When he finally returned to the family business, he was armed with plenty of numbers-experience, as well as a whole-hearted love of it all. Today, The Ralph Brennan Restaurant Group includes Red Fish Grill in the New Orleans French Quarter, Ralph's on the Park in Mid-City New Orleans, café NOMA within the New Orleans Museum of Art, Heritage Grill with its catering facilities in the Heritage Plaza complex in Metairie, café b in Metairie, Ralph Brennan's Jazz Kitchen® located in the Downtown Disney® District at the DISNEYLAND® Resort, and Ralph Brennan Catering & Events. Ralph Brennan is a co-owner of Mr. B's Bistro and Commander's Palace in New Orleans, and Brennan's of Houston. For twenty years, he owned and operated the DiRoNa Award-winning BACCO restaurant in the French Quarter, a concept that he will soon be relocating to another area of New Orleans.
Ralph Brennan is also a tireless advocate for the restaurant industry and for the city and people of New Orleans. He is a past president and chairman of the National Restaurant Industry; has presided locally over both the Louisiana Restaurant Association and New Orleans Restaurant Associations; he has served as chairman of the board of the Ernest N. Morial New Orleans Convention Center; and is the first from New Orleans to be named to the Culinary Institute of America's Board of Trustees. An obvious local authority to the people of New Orleans, Ralph Brennan was recently granted the honor of appointment to the U.S. Travel Association Board of Directors for the 2011-2013 term. He testified before Congress in the wake of the 2010 BP oil spill that threatens the Gulf seafood industry, his authority established not only by his experience as a respected restaurateur, but as the author of the acclaimed Ralph Brennan's New Orleans Seafood Cookbook, published in 2008. He is now working on the second edition. As a private citizen, he makes a point of supporting local businesses and establishments. Instead of relying on his restaurants' beverage suppliers to support his own wine collecting habit, for example, he patronizes the local markets.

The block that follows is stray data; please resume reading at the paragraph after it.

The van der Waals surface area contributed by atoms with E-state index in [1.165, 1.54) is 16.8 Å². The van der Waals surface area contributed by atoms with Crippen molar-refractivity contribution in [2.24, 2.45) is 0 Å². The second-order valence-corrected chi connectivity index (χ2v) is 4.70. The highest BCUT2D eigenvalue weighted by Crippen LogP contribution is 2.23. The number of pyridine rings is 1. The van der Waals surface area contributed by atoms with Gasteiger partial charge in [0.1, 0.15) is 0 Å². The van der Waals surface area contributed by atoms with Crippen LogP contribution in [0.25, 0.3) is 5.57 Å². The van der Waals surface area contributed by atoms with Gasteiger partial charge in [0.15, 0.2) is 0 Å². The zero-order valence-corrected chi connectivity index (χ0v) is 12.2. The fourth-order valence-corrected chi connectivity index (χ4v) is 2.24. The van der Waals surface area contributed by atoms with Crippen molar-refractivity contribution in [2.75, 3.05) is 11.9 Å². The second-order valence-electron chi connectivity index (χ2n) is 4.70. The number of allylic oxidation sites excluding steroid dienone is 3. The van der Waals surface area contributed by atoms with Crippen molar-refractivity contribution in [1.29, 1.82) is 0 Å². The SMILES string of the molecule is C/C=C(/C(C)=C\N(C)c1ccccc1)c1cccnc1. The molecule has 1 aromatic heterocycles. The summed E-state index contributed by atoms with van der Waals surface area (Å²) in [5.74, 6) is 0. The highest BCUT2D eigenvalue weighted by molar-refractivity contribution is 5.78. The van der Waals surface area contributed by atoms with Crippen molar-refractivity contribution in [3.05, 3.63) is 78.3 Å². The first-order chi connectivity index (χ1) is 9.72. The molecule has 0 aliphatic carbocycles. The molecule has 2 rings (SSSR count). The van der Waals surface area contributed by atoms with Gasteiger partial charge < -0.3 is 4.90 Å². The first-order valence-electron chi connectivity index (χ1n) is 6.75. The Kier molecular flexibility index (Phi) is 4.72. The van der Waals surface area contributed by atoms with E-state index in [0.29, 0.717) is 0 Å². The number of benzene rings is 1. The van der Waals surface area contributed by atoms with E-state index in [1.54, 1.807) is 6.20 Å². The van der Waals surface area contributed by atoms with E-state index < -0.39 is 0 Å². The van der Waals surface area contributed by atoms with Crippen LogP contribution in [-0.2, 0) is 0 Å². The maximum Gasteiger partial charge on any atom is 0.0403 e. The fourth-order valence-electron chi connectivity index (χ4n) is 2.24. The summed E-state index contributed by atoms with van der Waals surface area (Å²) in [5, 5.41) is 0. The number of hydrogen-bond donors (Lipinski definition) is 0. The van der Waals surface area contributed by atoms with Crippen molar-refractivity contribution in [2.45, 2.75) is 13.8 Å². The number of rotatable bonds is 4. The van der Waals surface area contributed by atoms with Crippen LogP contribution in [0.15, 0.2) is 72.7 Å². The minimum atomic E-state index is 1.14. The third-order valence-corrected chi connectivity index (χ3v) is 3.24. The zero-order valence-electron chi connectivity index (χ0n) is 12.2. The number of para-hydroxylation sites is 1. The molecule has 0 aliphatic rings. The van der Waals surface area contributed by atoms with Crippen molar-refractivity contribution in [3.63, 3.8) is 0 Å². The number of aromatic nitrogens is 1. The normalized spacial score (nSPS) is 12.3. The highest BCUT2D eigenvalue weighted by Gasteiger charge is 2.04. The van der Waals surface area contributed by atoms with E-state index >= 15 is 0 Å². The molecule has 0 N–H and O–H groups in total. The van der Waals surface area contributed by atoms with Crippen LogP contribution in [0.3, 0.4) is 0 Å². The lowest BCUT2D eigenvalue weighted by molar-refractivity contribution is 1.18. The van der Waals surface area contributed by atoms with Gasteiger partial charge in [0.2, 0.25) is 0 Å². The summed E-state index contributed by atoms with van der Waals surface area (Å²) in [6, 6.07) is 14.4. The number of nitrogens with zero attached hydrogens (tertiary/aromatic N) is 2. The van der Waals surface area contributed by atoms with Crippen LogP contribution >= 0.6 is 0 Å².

One of his three children has recently joined her father's group as a manager, and he hopes that another will eventually go to culinary school. But despite his own distant experience on the line, Ralph Brennan has no pretensions of being a 'real' kitchen professional. "There are skills of speed and quality that I haven't taken the time to develop," he explains, "I love to be involved at every level. It's fun for me to expedite orders, serve food, bus tables - whatever it takes - but these guys in the kitchen are real pros. I would make a poor amateur!"
He does consult with his chefs about their menu concepts. "One dictate I've established is that there must always be a light and simple grilled fish available, at all the restaurants. People are conscious about their health, even our guests who are tourists here, who may be more likely to splurge a bit on restaurant meals. It is important to me to accommodate and support that body-conscious instinct. But the dishes themselves are all up to the chefs - not me." In fact, one of Ralph Brennan's own home-cooked specialties is Grilled Redfish "on the Half-Shell", a red fish filet, skin on, thrown on the grill with a little Creole seasoning, butter, and Worcestershire sauce. Then he cubes it out of the skin: "Just incredible."
But his absolute favorite meal? A cheeseburger with fries and a chocolate milkshake - has been since childhood. Can he get that at any one of his own restaurants? "No, as a matter of fact, I can't," he laughs. "Just as well!"
Spoken by a man who understands how to live in the land of plenty.